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Tue October 16 2018

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BESA president warns on industry problems

2 Oct The president of the Building Engineering Services Association (BESA) has warned that the effective delivery of major construction and infrastructure projects utterly depends on a broader move to offsite prefabrication.

BESA president Tim Hopkinson
BESA president Tim Hopkinson

Tim Hopkinson told association members and guests at the annual BESA president’s lunch that project clients and employers had ‘no option’ but to move construction off site and into factories.

Echoing the ‘Modernise or Die’ call of the 2016 Farmer Review of the UK Construction Labour Model, Mr Hopkinson said that the UK would be unable to deliver crucial projects like nuclear power stations, transport infrastructure and housing without a wider adoption of offsite construction methods.

“The UK’s major infrastructure pipeline and housing needs will simply not be achievable – unless we work in a completely different way,” said Mr Hopkinson, who is managing director of E Poppleton & Son and is serving a second year as BESA president.

“The UK construction industry simply cannot deliver everything competently in a world of increasing opportunities and demands for higher standards with a shrinking pool of resource and talent.”

He pointed to the fact that building a third runway at Heathrow Airport would require more than 15,000 site workers, unless delivered differently, and that the two proposed nuclear power stations – at Hinkley Point and Wylfa Newydd – could each require more than 6,000 site-based technical staff.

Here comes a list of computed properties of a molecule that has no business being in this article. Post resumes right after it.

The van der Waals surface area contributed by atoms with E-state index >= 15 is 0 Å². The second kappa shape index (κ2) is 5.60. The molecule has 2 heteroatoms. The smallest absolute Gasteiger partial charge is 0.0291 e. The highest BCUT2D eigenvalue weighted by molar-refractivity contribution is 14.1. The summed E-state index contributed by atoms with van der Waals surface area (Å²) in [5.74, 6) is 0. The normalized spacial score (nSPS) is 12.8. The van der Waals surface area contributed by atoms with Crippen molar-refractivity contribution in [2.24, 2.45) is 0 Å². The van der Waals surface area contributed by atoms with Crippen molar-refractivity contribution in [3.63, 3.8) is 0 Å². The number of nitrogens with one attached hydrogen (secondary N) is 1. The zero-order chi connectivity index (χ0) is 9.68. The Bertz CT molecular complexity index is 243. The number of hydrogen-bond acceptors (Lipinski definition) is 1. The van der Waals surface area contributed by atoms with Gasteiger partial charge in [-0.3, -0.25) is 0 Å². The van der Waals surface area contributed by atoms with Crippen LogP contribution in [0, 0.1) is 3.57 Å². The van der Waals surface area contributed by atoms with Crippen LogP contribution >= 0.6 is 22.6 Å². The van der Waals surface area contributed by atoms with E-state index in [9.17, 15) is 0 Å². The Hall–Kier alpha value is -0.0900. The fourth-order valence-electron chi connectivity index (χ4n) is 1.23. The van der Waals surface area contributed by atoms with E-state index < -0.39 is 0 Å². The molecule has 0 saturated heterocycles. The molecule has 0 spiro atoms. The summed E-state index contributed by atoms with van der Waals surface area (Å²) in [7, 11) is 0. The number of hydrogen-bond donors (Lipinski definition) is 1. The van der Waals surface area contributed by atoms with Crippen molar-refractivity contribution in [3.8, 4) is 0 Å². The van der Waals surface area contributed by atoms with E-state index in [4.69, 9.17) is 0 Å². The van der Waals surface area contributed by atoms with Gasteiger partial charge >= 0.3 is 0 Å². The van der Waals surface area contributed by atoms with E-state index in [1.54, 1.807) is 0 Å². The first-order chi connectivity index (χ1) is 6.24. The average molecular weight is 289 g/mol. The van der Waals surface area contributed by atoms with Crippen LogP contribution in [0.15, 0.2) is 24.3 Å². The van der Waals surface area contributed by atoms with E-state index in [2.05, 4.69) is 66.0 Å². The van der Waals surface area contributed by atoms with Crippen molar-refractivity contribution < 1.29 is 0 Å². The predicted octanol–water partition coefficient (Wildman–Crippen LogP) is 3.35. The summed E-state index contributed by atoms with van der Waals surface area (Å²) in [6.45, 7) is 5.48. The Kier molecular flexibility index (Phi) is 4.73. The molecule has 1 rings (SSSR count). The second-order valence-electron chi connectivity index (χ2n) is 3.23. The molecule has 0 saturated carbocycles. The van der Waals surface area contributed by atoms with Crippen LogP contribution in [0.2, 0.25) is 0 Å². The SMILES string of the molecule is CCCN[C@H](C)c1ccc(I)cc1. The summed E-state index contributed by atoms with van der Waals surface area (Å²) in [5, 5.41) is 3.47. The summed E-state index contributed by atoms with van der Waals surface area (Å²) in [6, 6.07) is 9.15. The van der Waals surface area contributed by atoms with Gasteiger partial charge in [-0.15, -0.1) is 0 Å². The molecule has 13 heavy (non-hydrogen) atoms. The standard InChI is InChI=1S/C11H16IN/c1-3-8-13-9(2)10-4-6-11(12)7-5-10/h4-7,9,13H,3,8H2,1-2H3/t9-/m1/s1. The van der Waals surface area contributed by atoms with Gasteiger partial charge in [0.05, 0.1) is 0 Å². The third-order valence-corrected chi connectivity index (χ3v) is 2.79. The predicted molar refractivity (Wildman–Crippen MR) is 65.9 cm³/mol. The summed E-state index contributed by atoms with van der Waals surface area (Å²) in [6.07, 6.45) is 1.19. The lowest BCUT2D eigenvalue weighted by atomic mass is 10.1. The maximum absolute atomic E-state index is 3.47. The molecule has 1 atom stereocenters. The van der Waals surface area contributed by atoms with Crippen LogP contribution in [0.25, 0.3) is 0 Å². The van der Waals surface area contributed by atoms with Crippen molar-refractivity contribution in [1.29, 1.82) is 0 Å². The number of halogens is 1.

“These numbers are simply unsustainable. We must deliver much more of our product in a factory environment. This will give us a far better chance of finishing projects to a high standard and provide better and safer working conditions for our people,” said Mr Hopkinson.

He urged the building engineering sector to take its lead from the way the manufacturing industry transformed itself through greater automation and improved production processes.  He predicted that, in the next two to five years, there would be a surge in the use of offsite and modular construction; much greater collaboration between organisations and professions; growth in the use of digital technology and procurement; and more (and more diverse) apprenticeships.

He added that BESA would increasingly be called upon to lead this transformation by setting new technical standards and to help businesses provide evidence of their competence and compliance. He said the multiple shocks experienced by the industry in the past 18 months had made the building engineering sector’s ‘professional credibility’ more important than ever before.

He also told the BESA lunch that increasing the proportion of building engineering work completed offsite would make the industry more appealing to potential recruits. The collaboration needed to make offsite successful would also gradually diminish the sector’s problems with late payment.

“Many of the things that make our industry so unattractive to young people will be transformed. If it becomes safer, cleaner and more technologically driven – and less adversarial – it becomes a much more appealing career,” Mr Hopkinson predicted.

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MPU

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